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Former Chairwoman of FEC Says Political Speech on the Internet Should Be Regulated

There was a time in this country…and it was not all that long ago…when everyone, regardless of ideology, would absolutely cringe at the thought of regulating political speech.

Beyond the obvious speech protections enshrined in the First Amendment to the U.S. Constitution, the simple notion that people should be able to speak their minds, particularly when it comes to political matters, is as ingrained in the historical fabric of America as much as anything is.


Sadly, however, that view of speech and political thought within our borders is very much in jeopardy. For one thing, there are the frequent surveys about which we now read that indicate younger folks, in particular, seem perfectly fine with putting legal limits on expressions they view as offensive.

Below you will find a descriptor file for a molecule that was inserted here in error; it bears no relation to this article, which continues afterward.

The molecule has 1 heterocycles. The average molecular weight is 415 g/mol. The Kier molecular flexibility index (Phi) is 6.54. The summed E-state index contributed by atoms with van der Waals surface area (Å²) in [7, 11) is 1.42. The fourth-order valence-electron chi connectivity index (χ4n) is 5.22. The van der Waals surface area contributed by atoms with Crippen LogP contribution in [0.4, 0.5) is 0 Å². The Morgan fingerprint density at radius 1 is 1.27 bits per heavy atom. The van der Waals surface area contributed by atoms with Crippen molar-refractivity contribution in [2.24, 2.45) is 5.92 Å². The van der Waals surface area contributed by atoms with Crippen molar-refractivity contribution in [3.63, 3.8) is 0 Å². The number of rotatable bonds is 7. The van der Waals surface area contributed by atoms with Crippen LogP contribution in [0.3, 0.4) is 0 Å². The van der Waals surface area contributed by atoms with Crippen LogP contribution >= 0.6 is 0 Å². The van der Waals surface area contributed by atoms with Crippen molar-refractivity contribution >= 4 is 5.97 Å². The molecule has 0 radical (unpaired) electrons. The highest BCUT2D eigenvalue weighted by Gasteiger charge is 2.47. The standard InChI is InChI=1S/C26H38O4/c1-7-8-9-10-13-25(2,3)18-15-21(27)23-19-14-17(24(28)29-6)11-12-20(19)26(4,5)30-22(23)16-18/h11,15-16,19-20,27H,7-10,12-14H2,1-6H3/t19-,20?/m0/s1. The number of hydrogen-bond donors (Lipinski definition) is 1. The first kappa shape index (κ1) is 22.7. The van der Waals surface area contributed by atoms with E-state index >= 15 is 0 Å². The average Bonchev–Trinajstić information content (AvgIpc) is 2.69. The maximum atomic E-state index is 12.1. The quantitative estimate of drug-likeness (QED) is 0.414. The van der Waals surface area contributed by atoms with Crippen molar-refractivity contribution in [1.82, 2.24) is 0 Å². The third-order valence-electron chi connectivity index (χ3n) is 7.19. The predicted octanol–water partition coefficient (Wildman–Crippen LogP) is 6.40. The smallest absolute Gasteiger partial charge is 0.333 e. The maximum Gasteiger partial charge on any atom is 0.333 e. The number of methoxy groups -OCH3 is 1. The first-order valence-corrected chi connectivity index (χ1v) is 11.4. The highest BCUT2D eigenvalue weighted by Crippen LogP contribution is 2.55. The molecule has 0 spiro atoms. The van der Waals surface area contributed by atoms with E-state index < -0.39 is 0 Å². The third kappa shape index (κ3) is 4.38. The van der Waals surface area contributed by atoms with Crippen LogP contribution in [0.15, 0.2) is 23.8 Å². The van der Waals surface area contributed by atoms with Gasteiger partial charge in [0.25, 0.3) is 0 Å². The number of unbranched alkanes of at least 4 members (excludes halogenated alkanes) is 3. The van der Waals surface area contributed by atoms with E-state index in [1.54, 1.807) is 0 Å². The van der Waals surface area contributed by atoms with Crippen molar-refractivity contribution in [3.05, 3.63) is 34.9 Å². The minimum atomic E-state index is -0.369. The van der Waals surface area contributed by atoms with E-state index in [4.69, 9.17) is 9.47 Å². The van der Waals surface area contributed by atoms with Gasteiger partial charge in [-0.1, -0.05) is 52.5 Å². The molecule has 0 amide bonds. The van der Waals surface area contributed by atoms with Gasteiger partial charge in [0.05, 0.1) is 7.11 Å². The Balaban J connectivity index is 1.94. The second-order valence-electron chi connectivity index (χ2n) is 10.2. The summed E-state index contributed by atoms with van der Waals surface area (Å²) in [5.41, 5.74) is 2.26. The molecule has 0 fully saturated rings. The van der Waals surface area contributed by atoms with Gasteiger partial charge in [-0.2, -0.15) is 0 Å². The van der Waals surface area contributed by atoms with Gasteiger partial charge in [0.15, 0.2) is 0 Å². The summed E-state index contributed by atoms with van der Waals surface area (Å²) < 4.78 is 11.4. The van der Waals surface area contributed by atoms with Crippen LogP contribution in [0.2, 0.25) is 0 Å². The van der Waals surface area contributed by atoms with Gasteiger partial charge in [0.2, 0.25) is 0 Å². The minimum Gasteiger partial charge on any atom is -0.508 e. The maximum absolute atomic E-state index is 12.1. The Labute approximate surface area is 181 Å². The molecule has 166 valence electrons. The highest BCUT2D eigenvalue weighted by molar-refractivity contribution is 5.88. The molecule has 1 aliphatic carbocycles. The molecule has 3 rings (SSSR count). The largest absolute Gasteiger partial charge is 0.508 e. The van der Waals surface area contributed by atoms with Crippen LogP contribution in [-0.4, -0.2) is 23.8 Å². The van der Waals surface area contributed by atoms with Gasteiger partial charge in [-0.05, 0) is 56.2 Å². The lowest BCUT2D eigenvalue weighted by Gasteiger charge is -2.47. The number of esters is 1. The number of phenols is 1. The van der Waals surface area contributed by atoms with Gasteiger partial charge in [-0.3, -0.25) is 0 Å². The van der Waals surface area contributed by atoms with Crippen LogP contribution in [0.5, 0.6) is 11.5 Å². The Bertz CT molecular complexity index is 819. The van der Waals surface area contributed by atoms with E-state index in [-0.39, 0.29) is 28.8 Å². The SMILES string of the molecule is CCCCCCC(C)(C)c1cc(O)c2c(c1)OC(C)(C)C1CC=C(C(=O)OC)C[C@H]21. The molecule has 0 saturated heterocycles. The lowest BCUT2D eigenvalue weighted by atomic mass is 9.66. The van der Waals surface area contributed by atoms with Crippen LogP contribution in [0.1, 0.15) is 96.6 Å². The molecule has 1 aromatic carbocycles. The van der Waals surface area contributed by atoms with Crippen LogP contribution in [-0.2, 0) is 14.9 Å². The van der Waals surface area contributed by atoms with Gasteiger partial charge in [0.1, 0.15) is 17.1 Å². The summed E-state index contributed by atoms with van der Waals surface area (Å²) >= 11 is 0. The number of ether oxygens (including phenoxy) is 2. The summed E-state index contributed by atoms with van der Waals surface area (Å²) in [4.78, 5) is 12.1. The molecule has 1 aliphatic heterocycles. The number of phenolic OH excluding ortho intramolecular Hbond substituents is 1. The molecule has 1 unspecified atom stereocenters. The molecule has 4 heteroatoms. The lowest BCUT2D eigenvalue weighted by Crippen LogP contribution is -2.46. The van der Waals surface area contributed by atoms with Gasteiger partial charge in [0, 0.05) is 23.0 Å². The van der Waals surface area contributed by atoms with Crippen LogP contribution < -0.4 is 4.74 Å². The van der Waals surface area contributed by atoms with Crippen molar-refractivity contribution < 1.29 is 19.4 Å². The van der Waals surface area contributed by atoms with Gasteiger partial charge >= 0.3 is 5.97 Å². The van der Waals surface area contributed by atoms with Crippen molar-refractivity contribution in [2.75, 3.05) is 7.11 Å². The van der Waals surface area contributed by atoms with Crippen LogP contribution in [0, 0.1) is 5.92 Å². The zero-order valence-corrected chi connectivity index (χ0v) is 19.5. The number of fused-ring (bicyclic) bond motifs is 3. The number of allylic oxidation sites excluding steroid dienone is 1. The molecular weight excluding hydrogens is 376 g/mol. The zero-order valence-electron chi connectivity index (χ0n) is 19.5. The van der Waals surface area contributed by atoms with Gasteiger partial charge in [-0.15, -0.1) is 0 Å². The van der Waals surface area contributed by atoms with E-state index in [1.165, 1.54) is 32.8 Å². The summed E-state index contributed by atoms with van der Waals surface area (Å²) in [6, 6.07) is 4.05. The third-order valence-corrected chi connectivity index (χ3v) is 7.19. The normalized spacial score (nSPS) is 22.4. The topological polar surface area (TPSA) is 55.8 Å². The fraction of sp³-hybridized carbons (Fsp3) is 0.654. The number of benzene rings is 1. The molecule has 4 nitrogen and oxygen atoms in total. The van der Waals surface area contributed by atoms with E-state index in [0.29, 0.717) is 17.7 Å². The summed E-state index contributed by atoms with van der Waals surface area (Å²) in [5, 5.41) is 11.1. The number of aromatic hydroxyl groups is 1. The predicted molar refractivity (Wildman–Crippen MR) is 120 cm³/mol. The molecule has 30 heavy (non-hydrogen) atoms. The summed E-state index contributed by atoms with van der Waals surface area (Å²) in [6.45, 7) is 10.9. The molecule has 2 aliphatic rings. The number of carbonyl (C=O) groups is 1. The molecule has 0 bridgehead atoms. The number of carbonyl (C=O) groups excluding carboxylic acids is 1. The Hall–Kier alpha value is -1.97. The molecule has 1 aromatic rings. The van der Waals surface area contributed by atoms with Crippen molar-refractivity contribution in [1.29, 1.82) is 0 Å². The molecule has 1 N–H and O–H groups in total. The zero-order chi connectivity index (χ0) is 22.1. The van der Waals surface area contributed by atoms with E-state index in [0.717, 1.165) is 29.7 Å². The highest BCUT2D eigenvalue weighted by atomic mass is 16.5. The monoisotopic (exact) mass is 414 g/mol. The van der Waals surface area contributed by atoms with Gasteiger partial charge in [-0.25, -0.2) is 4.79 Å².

Unfortunately, such misguided notions are not merely the province of the youthfully exuberant. As it happens, even older Americans – some of whom, by virtue of their professional experience, should clearly know better -seem quite comfortable with limiting political discourse.

Case in point: Former Federal Election Commission (FEC) chairwoman Ann M. Ravel, who called for such limitations during a speech she gave recently at UC Berkeley (where else?), according to the news site Heat Street.

“We know that there’s a lot of campaigning that’s moved to the internet, whether it’s through fake news or just outright advertising and there is almost no regulation of this, very little,” she griped. “And so that the disclosure that we expect as to who is behind campaigns is not going to exist soon.”

Ravel appeared to be reiterating her previously-voiced objections to political speech in alternative forums, something that is clearly a pet concern of hers. Previously, she had called for so-called “alt-right” sites to be subject to “regulation,” and said, as well, that internet-based political activities rightly fall under the “purview” of the FEC.

By Robert G. Yetman, Jr. Editor At Large